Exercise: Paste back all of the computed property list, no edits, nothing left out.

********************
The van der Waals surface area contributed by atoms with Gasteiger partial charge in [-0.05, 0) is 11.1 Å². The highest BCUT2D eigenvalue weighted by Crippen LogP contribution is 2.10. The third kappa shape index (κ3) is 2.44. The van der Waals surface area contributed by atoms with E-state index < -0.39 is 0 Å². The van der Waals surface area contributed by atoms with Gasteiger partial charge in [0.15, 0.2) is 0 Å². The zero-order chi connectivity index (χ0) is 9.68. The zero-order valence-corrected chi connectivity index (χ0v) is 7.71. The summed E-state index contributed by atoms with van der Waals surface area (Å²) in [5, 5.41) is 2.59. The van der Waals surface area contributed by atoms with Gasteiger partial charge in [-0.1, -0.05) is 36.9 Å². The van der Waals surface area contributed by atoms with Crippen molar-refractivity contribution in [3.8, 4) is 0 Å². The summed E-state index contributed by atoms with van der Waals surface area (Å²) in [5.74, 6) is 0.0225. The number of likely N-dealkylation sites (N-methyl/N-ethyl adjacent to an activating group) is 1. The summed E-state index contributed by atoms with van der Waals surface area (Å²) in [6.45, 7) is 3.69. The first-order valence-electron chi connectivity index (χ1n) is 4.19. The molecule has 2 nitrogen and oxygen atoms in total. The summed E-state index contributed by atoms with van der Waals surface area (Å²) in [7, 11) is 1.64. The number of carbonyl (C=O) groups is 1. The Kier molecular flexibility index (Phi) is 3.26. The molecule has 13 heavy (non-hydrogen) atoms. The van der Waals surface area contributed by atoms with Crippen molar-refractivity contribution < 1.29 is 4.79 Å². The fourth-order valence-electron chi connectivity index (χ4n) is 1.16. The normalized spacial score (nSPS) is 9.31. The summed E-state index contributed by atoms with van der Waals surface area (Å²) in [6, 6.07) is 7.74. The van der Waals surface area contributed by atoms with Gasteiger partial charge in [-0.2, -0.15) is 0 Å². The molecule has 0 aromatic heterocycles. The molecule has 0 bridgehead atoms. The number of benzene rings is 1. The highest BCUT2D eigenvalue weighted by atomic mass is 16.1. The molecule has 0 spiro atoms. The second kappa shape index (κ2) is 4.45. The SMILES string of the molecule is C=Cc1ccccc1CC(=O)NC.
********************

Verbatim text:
The van der Waals surface area contributed by atoms with Gasteiger partial charge in [-0.05, 0) is 11.1 Å². The highest BCUT2D eigenvalue weighted by Crippen LogP contribution is 2.10. The third kappa shape index (κ3) is 2.44. The van der Waals surface area contributed by atoms with E-state index < -0.39 is 0 Å². The van der Waals surface area contributed by atoms with Gasteiger partial charge in [0.15, 0.2) is 0 Å². The zero-order chi connectivity index (χ0) is 9.68. The zero-order valence-corrected chi connectivity index (χ0v) is 7.71. The summed E-state index contributed by atoms with van der Waals surface area (Å²) in [5, 5.41) is 2.59. The van der Waals surface area contributed by atoms with Gasteiger partial charge in [-0.1, -0.05) is 36.9 Å². The van der Waals surface area contributed by atoms with Crippen molar-refractivity contribution in [3.8, 4) is 0 Å². The summed E-state index contributed by atoms with van der Waals surface area (Å²) in [5.74, 6) is 0.0225. The number of likely N-dealkylation sites (N-methyl/N-ethyl adjacent to an activating group) is 1. The summed E-state index contributed by atoms with van der Waals surface area (Å²) in [6.45, 7) is 3.69. The first-order valence-electron chi connectivity index (χ1n) is 4.19. The molecule has 2 nitrogen and oxygen atoms in total. The summed E-state index contributed by atoms with van der Waals surface area (Å²) in [7, 11) is 1.64. The number of carbonyl (C=O) groups is 1. The Kier molecular flexibility index (Phi) is 3.26. The molecule has 13 heavy (non-hydrogen) atoms. The van der Waals surface area contributed by atoms with Crippen molar-refractivity contribution < 1.29 is 4.79 Å². The fourth-order valence-electron chi connectivity index (χ4n) is 1.16. The normalized spacial score (nSPS) is 9.31. The summed E-state index contributed by atoms with van der Waals surface area (Å²) in [6, 6.07) is 7.74. The van der Waals surface area contributed by atoms with Gasteiger partial charge in [-0.2, -0.15) is 0 Å². The molecule has 0 aromatic heterocycles. The molecule has 0 bridgehead atoms. The number of benzene rings is 1. The highest BCUT2D eigenvalue weighted by atomic mass is 16.1. The molecule has 0 spiro atoms. The second kappa shape index (κ2) is 4.45. The SMILES string of the molecule is C=Cc1ccccc1CC(=O)NC.